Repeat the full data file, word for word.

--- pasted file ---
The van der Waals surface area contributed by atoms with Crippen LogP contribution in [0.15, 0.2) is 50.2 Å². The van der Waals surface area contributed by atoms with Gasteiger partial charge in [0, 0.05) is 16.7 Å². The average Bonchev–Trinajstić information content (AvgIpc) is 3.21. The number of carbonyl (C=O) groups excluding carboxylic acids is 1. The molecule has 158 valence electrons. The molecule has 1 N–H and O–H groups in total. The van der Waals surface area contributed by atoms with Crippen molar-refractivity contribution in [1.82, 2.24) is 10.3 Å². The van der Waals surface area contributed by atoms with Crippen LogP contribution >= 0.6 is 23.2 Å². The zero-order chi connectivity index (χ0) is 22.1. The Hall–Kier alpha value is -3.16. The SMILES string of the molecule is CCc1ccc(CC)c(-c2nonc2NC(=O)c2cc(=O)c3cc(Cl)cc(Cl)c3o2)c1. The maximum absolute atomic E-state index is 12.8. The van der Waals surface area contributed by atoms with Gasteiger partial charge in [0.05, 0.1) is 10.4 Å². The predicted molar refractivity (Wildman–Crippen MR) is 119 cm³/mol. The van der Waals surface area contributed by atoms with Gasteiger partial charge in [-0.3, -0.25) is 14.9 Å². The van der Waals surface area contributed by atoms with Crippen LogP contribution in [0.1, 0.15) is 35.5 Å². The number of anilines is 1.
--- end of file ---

The van der Waals surface area contributed by atoms with Crippen LogP contribution in [0.15, 0.2) is 50.2 Å². The van der Waals surface area contributed by atoms with Gasteiger partial charge in [0, 0.05) is 16.7 Å². The average Bonchev–Trinajstić information content (AvgIpc) is 3.21. The number of carbonyl (C=O) groups excluding carboxylic acids is 1. The molecule has 158 valence electrons. The molecule has 1 N–H and O–H groups in total. The van der Waals surface area contributed by atoms with Crippen molar-refractivity contribution in [1.82, 2.24) is 10.3 Å². The van der Waals surface area contributed by atoms with Crippen LogP contribution >= 0.6 is 23.2 Å². The zero-order chi connectivity index (χ0) is 22.1. The Hall–Kier alpha value is -3.16. The SMILES string of the molecule is CCc1ccc(CC)c(-c2nonc2NC(=O)c2cc(=O)c3cc(Cl)cc(Cl)c3o2)c1. The maximum absolute atomic E-state index is 12.8. The van der Waals surface area contributed by atoms with Gasteiger partial charge in [0.05, 0.1) is 10.4 Å². The predicted molar refractivity (Wildman–Crippen MR) is 119 cm³/mol. The van der Waals surface area contributed by atoms with Gasteiger partial charge in [-0.3, -0.25) is 14.9 Å². The van der Waals surface area contributed by atoms with Crippen LogP contribution in [0.1, 0.15) is 35.5 Å². The number of anilines is 1.